You can drive on an International Driver's License in Japan. However, if you want to live in Japan, the right to drive on an International License only lasts for one year (even if you renew your International Driver's License). After that, you must get a Japanese Driver's License. Depending on where you are from this is a difficult thing to do.
The first thing you need to do is get a translation of your driver's license. You must do this at the Japan Automobile Federation office in Utsunomiya. More details at the bottom of this post but basically you just need a copy of your license (front and back) and a copy of your alien registration card (and I think the original). These guys are very helpful. You can do it by post. We went in and it took an hour for 2 translations over lunch.
If you are Australian or Canadian (help me grow this list please) it's now a fairly simple matter of going in to the Driving License Center with the translation, your license, your passport, your Alien Registration Card and a passport photo and you can get a Japanese License. You have to do a written test (which is very easy) and an eye test. If you are from Hong Kong, Brasil, China, Vietnam, USA or Philippines (please help me grow this list) then you have to do a practical test. The practical test is not easy. The two times I have been present when the results have come out the pass rate was respectively about 5% and 3%. I am Australian, but unfortunately, my only current license is from USA so I have to join the second process. It took me two full days to submit my application due to the large number of stamps in my passport. And I had to go home and get an old passport because they wanted to see more travel info than was in my 1 year old passport.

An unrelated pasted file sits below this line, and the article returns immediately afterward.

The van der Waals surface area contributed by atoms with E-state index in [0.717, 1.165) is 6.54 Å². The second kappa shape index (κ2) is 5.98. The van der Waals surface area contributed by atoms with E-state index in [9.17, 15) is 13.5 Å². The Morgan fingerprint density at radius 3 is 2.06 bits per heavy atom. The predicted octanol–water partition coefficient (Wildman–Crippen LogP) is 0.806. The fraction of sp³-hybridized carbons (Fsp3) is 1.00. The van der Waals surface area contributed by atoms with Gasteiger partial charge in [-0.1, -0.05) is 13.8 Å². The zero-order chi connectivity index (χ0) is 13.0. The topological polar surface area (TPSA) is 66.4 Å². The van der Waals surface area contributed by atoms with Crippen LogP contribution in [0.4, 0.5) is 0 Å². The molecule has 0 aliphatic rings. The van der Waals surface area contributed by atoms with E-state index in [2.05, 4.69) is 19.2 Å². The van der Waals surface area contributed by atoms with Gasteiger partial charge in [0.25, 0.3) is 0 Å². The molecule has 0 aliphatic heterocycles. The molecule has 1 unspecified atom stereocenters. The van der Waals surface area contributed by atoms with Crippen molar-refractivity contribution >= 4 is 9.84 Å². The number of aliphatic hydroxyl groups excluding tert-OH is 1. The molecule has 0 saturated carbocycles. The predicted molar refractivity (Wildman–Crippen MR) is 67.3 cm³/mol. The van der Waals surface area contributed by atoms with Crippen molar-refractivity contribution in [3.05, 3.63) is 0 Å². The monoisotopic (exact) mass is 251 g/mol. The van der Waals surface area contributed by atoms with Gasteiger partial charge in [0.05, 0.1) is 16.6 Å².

Please don't assume that because you are a good driver you will pass easily. I studied quite heavily and thought I nailed it during the test and my result: 0%. If you want to get your license quickly and smoothly then I suggest spend a few hundred thousand yen (yup 2 or 3 thousand dollars) and go to driving school.
Let me digress here for a second and say that I think the driving in Japan is excellent. I know many will strongly disagree with me here but I think its probably the best in the world (at least that I have seen). Not the best in terms of "how quickly can you enter traffic", "how assertive are you on the road" or "how much like a New York cabbie you drive" but the best in terms of "how calm, relaxed and defensive their driving is". Its a pleasure to drive in Japan. I can understand that Japan would like longer term visitors to their country to drive like this too.